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Category Archives: birds

Yesterday a friend and I ventured out to the dryland wheat country south of here, across the Columbia and River and up on the plateau in search of Snowy Owls. It was a lovely sunny day. We saw quite a few interesting birds including numerous Rough-legged Hawks, a Prairie Falcon, Snow Buntings, American Kestrels and others. The landscape in that area is criss-crossed with a grid of roads every mile. The north/south roads have letter names – A, B, C, etc. And the east/west roads nave number names. That seems easy enough but often roads don’t go through or are not maintained so navigation can be a challenge. And don’t even think about using a phone app to navigate. No doubt, you will be sent down a road that has not been maintained in many years.

We were sticking to the rougher roads, thinking the owls would be off the beaten path but we were not finding them. We turned down a good paved county road and shortly my friend was slapping the door and saying STOP! There it was, maybe 20 meters off the road perched on the side of big rock outcropping. What a view! We were delighted. For my friend it was a lifer – the first time she had ever seen this species.

We watched it for a while and it seemed pretty unconcerned with our presence and when we left, it was still taking in the warm sun. Snowy Owls nest in the far north on the tundra. They eat lemmings and when there is a shortage of food they migrate farther south in the winter. This year there have been a few of them reported around Washington. It’s always such a treat to see these magnificent wild animals.

Following that we returned down to the big river and watched a variety of water birds and then we went to a park where she had seen  Northern Saw-whet Owls recently. We located the white wash on the ground and looking straight up we could see the tiny owl looking down at us.

It was a good day.

 

This is a male American Kestrel approaching a female on a delicate branch.

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Feeder Birds

American Kestrel gives me a look

 

Northern Pygmy-owl strikes terror in the hearts of the finches.

 

Common Redpoll. It is in the same family as American Goldfinches and Pine Siskins. This is an irruptive species, showing up in big flocks some winters and other years they stay farther north if the food is plentiful. This year I have been seeing a flock of 100 or more some mornings.

Despite the heat and the valley full of smoke, animals are abundant. There is a mule deer with twin fawns that we see around our hill pretty often. All the young birds have fledged and are learning to forage with help from their parents. Ken’s bees are still out collecting pollen and nectar from our garden flowers. I do wonder how the smoke affects these animals and if they have shortened life spans because of it.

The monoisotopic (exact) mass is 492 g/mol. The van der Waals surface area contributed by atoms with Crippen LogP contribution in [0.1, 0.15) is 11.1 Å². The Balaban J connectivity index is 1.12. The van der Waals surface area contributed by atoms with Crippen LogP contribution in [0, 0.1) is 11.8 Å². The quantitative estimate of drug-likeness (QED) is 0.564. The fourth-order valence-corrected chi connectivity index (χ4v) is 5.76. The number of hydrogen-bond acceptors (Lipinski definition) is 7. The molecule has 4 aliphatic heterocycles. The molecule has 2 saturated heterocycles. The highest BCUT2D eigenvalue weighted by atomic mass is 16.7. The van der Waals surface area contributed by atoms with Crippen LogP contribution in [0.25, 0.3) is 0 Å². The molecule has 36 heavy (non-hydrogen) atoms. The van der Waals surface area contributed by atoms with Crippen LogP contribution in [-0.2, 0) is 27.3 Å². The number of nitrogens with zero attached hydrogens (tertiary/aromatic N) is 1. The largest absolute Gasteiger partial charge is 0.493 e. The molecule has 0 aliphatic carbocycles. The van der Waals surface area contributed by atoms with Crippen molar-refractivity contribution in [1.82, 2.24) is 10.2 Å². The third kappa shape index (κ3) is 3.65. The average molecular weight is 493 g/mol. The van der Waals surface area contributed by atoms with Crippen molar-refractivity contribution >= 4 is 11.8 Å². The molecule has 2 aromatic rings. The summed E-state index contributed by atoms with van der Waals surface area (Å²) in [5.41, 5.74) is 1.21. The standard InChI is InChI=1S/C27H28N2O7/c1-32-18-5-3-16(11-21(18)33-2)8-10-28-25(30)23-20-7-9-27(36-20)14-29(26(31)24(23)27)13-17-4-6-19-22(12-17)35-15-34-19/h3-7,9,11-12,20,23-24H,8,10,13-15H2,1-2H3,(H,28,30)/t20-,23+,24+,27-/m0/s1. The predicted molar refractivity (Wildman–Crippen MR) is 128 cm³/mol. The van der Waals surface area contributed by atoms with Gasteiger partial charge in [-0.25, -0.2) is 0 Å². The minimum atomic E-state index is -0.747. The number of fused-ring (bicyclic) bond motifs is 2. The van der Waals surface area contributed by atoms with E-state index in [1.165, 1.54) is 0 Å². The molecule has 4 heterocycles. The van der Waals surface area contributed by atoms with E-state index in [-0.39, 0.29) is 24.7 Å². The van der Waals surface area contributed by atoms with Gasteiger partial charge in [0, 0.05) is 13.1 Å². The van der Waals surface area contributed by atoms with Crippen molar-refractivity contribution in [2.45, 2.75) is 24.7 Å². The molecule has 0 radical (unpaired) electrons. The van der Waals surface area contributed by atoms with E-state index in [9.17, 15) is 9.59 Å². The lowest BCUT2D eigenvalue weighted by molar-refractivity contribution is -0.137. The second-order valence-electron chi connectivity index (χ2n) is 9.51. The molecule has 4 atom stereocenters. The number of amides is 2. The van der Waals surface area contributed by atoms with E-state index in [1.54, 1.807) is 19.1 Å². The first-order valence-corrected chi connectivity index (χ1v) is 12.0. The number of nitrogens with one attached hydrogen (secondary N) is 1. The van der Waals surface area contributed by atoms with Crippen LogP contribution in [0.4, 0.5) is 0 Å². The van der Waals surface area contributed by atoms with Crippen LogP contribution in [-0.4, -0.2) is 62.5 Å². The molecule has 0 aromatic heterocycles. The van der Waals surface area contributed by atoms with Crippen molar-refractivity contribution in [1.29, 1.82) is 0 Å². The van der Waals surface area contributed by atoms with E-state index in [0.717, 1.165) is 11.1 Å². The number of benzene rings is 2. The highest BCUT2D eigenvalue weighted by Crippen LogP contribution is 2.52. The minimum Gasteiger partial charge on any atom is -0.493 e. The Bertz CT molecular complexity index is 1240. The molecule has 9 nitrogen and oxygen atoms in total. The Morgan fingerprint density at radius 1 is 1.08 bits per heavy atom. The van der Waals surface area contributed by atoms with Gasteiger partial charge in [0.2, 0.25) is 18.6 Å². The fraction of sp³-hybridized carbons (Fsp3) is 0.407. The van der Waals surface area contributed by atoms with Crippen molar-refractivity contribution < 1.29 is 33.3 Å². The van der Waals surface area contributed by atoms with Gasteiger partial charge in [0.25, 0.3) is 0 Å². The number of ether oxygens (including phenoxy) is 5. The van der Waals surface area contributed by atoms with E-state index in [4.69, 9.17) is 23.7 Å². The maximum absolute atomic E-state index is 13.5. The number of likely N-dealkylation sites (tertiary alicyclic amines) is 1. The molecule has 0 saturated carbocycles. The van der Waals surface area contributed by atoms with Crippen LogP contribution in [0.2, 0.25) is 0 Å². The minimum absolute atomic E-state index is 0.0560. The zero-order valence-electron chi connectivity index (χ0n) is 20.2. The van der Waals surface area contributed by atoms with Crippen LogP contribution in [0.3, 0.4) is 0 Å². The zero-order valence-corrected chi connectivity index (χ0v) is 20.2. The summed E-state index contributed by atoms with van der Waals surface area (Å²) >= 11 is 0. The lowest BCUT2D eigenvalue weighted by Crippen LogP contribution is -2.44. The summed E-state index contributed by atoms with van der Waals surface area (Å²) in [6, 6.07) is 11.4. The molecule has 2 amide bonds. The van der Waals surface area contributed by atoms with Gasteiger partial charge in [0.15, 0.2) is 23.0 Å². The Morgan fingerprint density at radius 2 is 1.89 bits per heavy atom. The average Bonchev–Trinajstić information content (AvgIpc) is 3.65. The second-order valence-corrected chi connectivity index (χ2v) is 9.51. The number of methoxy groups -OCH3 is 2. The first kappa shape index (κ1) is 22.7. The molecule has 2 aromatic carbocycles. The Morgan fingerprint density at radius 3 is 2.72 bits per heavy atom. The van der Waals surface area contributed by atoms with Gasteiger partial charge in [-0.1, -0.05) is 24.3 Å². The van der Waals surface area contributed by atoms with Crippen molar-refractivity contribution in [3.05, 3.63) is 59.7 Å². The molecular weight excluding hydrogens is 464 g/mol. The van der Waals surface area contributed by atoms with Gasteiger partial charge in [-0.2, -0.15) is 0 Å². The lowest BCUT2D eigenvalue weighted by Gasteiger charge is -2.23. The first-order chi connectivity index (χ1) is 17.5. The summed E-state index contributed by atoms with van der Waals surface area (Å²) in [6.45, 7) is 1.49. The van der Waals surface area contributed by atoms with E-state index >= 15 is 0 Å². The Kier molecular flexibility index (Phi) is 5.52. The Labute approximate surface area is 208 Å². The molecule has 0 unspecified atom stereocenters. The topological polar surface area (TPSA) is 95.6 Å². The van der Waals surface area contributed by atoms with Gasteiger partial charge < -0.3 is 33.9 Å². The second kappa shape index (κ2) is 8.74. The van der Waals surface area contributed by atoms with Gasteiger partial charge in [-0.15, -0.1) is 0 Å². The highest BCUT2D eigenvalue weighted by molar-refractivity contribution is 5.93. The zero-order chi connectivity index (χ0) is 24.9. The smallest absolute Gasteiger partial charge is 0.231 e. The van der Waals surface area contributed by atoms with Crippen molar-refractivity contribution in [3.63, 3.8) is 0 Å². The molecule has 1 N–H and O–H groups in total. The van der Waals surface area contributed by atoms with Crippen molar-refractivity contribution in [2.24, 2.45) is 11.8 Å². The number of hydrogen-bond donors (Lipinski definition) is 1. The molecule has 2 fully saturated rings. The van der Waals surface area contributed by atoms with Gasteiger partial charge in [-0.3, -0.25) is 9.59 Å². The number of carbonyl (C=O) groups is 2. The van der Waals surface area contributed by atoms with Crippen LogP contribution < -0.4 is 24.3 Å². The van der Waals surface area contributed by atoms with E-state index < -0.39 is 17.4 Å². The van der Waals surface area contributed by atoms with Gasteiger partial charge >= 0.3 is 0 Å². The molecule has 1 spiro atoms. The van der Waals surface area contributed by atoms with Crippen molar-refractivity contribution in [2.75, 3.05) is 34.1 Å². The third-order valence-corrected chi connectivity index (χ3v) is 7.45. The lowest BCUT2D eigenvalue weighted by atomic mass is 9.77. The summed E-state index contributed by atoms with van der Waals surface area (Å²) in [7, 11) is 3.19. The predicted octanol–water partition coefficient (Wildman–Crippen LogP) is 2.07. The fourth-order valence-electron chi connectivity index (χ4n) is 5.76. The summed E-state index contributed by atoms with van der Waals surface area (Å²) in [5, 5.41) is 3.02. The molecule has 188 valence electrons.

I’ve been visiting Lost Lake for nearly twenty years now. From the first time, I remember the loons. It was news to me that there were Common Loons in Washington. And then I realized that they were nesting here too!

Lost Lake is a small lake so it only hosts one nesting pair. There are a few other lakes in eastern Okanogan County and also in Ferry County that support a small population of nesting loons. Loons face many obstacles to raising their babies. Both parents take turns on the nest so the eggs (often there are two) are never left exposed. Predators that could take them include Bald Eagles, Common Ravens and otters. After they hatch and the young birds are on the water, the parents are constantly wary of attacks from the air and the water. An eagle can easily take a young loon from the water’s surface.

Loons aren’t the only birds at Lost Lake but they might be the most charismatic. Lots of people fish there in non-motorized boats so the birds are accustomed to boats and will approach fairly close. They are especially interested in the anglers. I find that if I sit quietly in my kayak, the birds will come close and offer great looks. Not that close though. These photos were mostly made with a 600 mm lens. The forest bird photos were made with a much shorter lens.

Spotted Sandpipers are a real joy to watch. They trot along logs and sticks on the water, bobbing their tails up and down and issuing their calls when they fly to the next lot. There are lots of swallows around the lake, taking advantage of many of the cavities in the trees for nesting sites.

 

Common Redpolls are an uncommon species in our area. If they do arrive here, it’s in the coldest part of the winter and they are attracted to our feeders. Some years I don’t see them at all. Last year was one of those years. This winter there is quite a flock of them coming daily to munch on black oil sunflower seeds and niger seeds. I’ve also seen them eating privet berries. They now outnumber our more commonly observed American Goldfinches, House Finches and Pine Siskins. They seem like jaunty little birds with their red crowns and the males’ pink breast.

According to Bird Webthey are arctic and sub-arctic breeders and in the winter they inhabit various kinds of semi-open country, including woodland edges and brushy or weedy fields.” Also, “they have pouches in their throats that allow them to gather large amounts of food quickly, and then retreat to a safe place to process the food. In winter, they will drop from a tree into deep snow and make a tunnel about a foot long to a roosting chamber.” I would love to find their tunnels!

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